Another one that got away

We really had our hearts set on the Lost River Valley region of West Virginia, right over the state line. There are a ton of hiking opportunities nearby, a state park and national forests; lakes, streams, rivers for fishing, and a couple of really cute towns (Wardensville and Lost River) that have been built up as tourist destinations by DC transplants. So we started by putting our focus there, but there wasn’t much available.

We began looking in June and it was so stressful. Apparently, a whole lot of DC people had the same brilliant idea as us and everything with land within a two-hour drive was getting snapped up as soon as it went on the market. It was competitive to say the least.

Plus, we just really did not want to go see houses in person. Even with all the precautions. We didn’t attend any open houses, only private showings. We wore masks and insisted the realtors do the same. We opened all the windows and doors and didn’t touch anything. We brought our own lunches and drinks so we didn’t have to stop anywhere and hand sanitized like crazy. I think, all told, we looked at nine houses in person and each time was so stressful.

We put in an offer on a place in Berkeley County, West Virginia—an adorable A-frame with a completely dangerous spiral staircase and no washer/dryer–but backed out after the inspection revealed some serious problems, including foundation. We also put in an offer on a log cabin in Mount Jackson that we weren’t totally in love with the day it came on the market but we got outbid.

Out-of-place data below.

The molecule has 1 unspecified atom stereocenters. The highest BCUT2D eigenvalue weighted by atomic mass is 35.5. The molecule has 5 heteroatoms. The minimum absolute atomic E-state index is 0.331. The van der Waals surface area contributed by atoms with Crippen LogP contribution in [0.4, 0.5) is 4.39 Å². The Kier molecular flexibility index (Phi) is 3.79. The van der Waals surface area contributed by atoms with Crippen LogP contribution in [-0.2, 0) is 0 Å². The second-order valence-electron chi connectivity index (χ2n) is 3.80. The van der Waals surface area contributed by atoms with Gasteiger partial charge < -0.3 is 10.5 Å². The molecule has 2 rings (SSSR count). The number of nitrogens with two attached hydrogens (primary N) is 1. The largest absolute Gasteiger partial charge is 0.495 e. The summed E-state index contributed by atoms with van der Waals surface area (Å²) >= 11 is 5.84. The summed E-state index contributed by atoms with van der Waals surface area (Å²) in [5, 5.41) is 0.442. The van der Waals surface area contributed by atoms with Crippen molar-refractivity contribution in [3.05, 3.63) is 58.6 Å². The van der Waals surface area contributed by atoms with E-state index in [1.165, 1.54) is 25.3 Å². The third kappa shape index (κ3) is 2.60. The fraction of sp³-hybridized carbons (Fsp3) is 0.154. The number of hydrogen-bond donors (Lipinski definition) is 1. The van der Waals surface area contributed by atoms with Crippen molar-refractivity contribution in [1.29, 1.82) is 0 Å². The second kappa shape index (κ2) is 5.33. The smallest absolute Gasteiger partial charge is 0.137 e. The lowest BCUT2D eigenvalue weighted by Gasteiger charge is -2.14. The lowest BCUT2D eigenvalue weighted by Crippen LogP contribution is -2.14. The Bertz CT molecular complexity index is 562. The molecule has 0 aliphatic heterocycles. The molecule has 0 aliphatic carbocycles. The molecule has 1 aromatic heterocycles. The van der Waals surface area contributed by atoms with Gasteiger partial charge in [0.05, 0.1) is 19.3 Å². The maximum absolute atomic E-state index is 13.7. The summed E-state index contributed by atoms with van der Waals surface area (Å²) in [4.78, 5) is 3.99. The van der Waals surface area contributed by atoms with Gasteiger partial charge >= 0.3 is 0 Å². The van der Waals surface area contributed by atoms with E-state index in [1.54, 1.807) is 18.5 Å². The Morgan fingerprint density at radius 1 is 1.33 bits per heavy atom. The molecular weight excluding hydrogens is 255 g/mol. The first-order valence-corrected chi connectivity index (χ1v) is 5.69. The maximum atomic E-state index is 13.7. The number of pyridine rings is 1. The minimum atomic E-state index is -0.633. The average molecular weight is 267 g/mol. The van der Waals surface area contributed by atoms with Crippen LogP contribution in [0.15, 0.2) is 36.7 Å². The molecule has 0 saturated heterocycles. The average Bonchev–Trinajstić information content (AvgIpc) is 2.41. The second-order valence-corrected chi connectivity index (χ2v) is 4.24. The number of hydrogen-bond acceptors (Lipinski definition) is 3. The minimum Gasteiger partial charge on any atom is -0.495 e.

So pretty yet so full of problems.

We had put in offers on two houses in our preferred area. We got outbid on one of them. The other house (again, with a totally unworkable spiral staircase we planned to replace) had an even more disastrous inspection than the Berkeley A-frame. In addition to a bunch of other issues, all the pipes in the house were made of polybutylene, a material that was banned in the 1990s and would have to be replaced. The seller didn’t want to budge on the price or any other concessions, so we walked away.   

I’ll leave it there for now and pick up the rest of the hunt in my next post. But, spoiler alert: we did eventually buy a cabin.

Vacationing During the Pandemic

July is traditionally when we take our annual “fly-and-flop” vacation. We usually go somewhere south of the equator (usually an all-inclusive) and lounge around a pool or beach with lots of books and sweet, frozen drinks in hand. We eat lots of salty, buttery seafood with our fingers and wash it down with crisp, cold beers. We sleep late, get massages, wear the same bathing suits, t-shirts and shorts every day, and are just generally lazy and totally checked out.

This year’s July vacation was, understandably, different. But also, in many of the most fundamental and meaningful ways, the same.

We were supposed to be at this place in Antigua. But then…well, we all know what happened.

So we had to switch gears.

Luckily, we had some experience on vacationing during a pandemic. Earlier this year we had reserved a cabin with a hot tub in North Carolina, near Asheville for late March. We had paid a lot of money and the agent/owner seemed reluctant to refund it, so we went (this was pre-state-stay-at-home order days).

Isn’t it gorgeous. The owner sold it right after our stay. Listed for $423,000 and it got SNATCHED up.